BUT, if the GP says, look he could go on as is, and weakening more and more, for another two years or so, then I would say that 'keeping going as is' is no longer viable. The very fact you've posted here indicates that you sense you are reaching cracking point. So often new members arrive 'in a crisis' over their caring responsibilities.

So, at this point, if your g/father really does have another good year or more left, and if you saw yourself this time next year in exactly the same situation, or worse, if you make no changes to it, then I would say that it is, indeed, time to make changes. Just what they should be is tricky -

The 'ultimate change' is for him to move into residential care. That would mean that 'someone else' does everything you are doing now, and he will be looked after from getting him up and about, meals, laundry etc, and things like all his meds and doctors visits etc. You will be off the hook for all of those 'dreary' things, and be free to spend the time you have with him as 'quality time' visiting or even taking him out, or bringing him home to you for visits etc etc, whatever he is capable of. Many people here, myself included, report that when their elder caree is in residential care, their relationship with them improves enormously, and they cease to be a 'burden' or a 'problem' and we 'get the person back'.

However, residential care is a big step, both financially and for the person themselves. Some elderly people take to it far more happily than they ever thought they would, as effectively it's like being 'on holiday' in a hotel, where everhything is done for them, and they have company and entertainment. (My MIL's home, for those with dementia, has daily activities and entertainment, which of course is partly for keeping their minds and bodies going, but they also enjoy it!).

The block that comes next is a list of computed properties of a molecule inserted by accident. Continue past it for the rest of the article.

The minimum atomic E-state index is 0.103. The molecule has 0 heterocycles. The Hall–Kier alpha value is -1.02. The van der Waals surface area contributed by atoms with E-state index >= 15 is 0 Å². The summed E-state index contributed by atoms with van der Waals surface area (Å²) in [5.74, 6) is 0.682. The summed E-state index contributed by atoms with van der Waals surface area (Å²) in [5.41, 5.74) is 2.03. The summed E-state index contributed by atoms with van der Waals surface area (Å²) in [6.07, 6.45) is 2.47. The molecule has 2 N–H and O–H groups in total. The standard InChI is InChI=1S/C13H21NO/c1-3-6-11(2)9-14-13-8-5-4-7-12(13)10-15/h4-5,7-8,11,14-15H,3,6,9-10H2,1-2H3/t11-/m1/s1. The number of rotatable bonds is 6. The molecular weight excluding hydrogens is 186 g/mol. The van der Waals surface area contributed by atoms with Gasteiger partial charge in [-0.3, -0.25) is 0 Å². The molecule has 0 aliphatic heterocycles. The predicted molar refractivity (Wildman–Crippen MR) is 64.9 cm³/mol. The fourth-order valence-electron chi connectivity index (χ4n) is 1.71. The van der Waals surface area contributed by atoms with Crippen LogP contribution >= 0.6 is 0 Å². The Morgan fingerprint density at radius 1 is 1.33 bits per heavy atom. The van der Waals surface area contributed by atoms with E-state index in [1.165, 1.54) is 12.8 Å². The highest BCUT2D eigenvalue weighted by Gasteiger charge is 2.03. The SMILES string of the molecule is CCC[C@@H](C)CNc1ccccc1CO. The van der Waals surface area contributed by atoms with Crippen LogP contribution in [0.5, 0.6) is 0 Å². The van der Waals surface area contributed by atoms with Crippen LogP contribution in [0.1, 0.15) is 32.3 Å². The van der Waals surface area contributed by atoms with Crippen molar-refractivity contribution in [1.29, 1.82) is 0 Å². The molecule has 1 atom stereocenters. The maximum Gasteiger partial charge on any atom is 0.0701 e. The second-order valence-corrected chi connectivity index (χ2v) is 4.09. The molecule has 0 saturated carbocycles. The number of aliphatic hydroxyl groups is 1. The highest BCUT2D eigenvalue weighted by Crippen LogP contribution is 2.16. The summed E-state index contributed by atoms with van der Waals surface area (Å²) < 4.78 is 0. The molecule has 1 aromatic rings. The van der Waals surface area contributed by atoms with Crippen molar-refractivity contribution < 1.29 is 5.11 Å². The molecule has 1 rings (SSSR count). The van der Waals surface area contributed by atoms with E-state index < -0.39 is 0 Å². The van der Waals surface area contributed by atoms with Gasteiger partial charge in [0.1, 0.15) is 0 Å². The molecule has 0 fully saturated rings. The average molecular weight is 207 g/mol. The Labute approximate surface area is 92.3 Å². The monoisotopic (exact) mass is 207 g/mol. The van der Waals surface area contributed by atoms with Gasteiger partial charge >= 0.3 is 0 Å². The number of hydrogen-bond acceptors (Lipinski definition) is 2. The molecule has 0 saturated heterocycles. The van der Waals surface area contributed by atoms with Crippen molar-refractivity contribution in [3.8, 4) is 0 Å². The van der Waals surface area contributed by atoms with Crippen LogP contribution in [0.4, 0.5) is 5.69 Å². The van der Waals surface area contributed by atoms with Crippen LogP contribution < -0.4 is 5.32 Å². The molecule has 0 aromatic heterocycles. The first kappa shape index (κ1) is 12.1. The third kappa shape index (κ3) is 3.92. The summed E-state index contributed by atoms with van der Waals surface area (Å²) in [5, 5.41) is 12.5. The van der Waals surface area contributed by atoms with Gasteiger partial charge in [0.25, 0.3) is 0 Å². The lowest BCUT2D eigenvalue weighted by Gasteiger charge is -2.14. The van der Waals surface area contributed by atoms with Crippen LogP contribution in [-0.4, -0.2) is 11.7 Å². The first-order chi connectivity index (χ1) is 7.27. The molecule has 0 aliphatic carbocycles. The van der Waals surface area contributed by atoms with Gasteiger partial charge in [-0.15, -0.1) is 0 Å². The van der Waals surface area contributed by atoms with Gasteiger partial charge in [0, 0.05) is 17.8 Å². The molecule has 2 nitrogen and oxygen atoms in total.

Even if you rule out residential care, it does sound like the time has come for a lot more 'professional' care for your grandfather, by way of care workers taking over some of what you do. I'm afraid it doesn't really matter if your grandfather doesn't want this (that's a very common response) - it's an essential part of 'the deal' - ie, the deal whereby YOU will go on being the 'main carer' but ONLY if you get help in! If the choice for him is not 'my grand-daughter only' but 'my grand-daughter partially, and some professional help also' versus, say 'residential care' then he may well accept care workers a lot more readily than if he thinks that he can get you to do everything still!

Wishing you a better summer, and getting the whole situation more under your control, and taking some of the crushing pressure off you to get you a better quality of life.

Kind regards, Jenny
Hi Natalie,

I juggle teaching and caring too. With the ever increasing pressures in the name of accountability and never-ending workload juggling this with caring is becoming even harder. I reduced my hours several years ago and work a four day week, this helped in the beginning but now I'm expected to cram five days teaching into four.

Clearly your Grandad's care needs have increased over the years you have looked after him. BB has offered some useful advice and Jenny has raised the difficult question re considering residential care.

I hope you find the forum supportive.